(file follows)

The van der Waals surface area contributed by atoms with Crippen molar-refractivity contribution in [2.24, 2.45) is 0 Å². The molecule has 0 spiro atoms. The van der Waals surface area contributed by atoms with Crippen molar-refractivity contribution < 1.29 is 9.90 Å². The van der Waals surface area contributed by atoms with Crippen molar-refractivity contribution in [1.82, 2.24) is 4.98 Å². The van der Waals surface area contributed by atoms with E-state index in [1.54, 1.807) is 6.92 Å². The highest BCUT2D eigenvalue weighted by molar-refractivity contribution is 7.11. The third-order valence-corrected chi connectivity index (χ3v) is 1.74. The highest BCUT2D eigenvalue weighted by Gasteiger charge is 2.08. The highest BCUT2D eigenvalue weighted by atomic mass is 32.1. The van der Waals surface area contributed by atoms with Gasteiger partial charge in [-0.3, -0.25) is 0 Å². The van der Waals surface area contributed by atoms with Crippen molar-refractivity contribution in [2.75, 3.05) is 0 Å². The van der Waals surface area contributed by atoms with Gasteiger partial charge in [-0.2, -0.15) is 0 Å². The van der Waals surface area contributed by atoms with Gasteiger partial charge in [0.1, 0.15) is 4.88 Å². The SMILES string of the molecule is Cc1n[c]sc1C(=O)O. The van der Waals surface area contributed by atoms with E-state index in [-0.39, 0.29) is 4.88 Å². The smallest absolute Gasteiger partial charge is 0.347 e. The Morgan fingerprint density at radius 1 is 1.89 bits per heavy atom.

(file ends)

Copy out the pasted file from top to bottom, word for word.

The van der Waals surface area contributed by atoms with Crippen molar-refractivity contribution in [2.24, 2.45) is 0 Å². The molecule has 0 spiro atoms. The van der Waals surface area contributed by atoms with Crippen molar-refractivity contribution < 1.29 is 9.90 Å². The van der Waals surface area contributed by atoms with Crippen molar-refractivity contribution in [1.82, 2.24) is 4.98 Å². The van der Waals surface area contributed by atoms with E-state index in [1.54, 1.807) is 6.92 Å². The highest BCUT2D eigenvalue weighted by molar-refractivity contribution is 7.11. The third-order valence-corrected chi connectivity index (χ3v) is 1.74. The highest BCUT2D eigenvalue weighted by Gasteiger charge is 2.08. The highest BCUT2D eigenvalue weighted by atomic mass is 32.1. The van der Waals surface area contributed by atoms with Gasteiger partial charge in [-0.3, -0.25) is 0 Å². The van der Waals surface area contributed by atoms with Crippen molar-refractivity contribution in [2.75, 3.05) is 0 Å². The van der Waals surface area contributed by atoms with Gasteiger partial charge in [-0.2, -0.15) is 0 Å². The van der Waals surface area contributed by atoms with Gasteiger partial charge in [0.1, 0.15) is 4.88 Å². The SMILES string of the molecule is Cc1n[c]sc1C(=O)O. The van der Waals surface area contributed by atoms with E-state index in [-0.39, 0.29) is 4.88 Å². The smallest absolute Gasteiger partial charge is 0.347 e. The Morgan fingerprint density at radius 1 is 1.89 bits per heavy atom.